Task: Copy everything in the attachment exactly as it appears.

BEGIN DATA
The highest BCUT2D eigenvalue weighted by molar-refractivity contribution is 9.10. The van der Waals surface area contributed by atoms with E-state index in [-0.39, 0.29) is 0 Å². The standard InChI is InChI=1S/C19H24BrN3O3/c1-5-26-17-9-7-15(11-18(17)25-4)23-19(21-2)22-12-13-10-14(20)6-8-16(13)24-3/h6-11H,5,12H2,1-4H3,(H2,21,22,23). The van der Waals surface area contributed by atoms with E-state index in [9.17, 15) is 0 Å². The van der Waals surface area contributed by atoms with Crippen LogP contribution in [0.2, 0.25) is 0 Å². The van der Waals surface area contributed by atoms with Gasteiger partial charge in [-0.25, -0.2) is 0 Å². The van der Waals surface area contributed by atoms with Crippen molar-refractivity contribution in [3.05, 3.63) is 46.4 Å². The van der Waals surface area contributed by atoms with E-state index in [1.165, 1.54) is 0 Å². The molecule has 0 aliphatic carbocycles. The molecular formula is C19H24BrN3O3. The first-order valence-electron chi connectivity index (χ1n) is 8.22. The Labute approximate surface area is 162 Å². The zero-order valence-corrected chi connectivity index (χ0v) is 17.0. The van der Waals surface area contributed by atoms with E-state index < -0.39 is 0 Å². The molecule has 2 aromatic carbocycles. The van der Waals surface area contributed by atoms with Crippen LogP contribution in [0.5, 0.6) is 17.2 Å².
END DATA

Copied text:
The highest BCUT2D eigenvalue weighted by molar-refractivity contribution is 9.10. The van der Waals surface area contributed by atoms with E-state index in [-0.39, 0.29) is 0 Å². The standard InChI is InChI=1S/C19H24BrN3O3/c1-5-26-17-9-7-15(11-18(17)25-4)23-19(21-2)22-12-13-10-14(20)6-8-16(13)24-3/h6-11H,5,12H2,1-4H3,(H2,21,22,23). The van der Waals surface area contributed by atoms with E-state index in [9.17, 15) is 0 Å². The van der Waals surface area contributed by atoms with Crippen LogP contribution in [0.2, 0.25) is 0 Å². The van der Waals surface area contributed by atoms with Gasteiger partial charge in [-0.25, -0.2) is 0 Å². The van der Waals surface area contributed by atoms with Crippen molar-refractivity contribution in [3.05, 3.63) is 46.4 Å². The van der Waals surface area contributed by atoms with E-state index in [1.165, 1.54) is 0 Å². The molecule has 0 aliphatic carbocycles. The molecular formula is C19H24BrN3O3. The first-order valence-electron chi connectivity index (χ1n) is 8.22. The Labute approximate surface area is 162 Å². The zero-order valence-corrected chi connectivity index (χ0v) is 17.0. The van der Waals surface area contributed by atoms with E-state index < -0.39 is 0 Å². The molecule has 2 aromatic carbocycles. The van der Waals surface area contributed by atoms with Crippen LogP contribution in [0.5, 0.6) is 17.2 Å².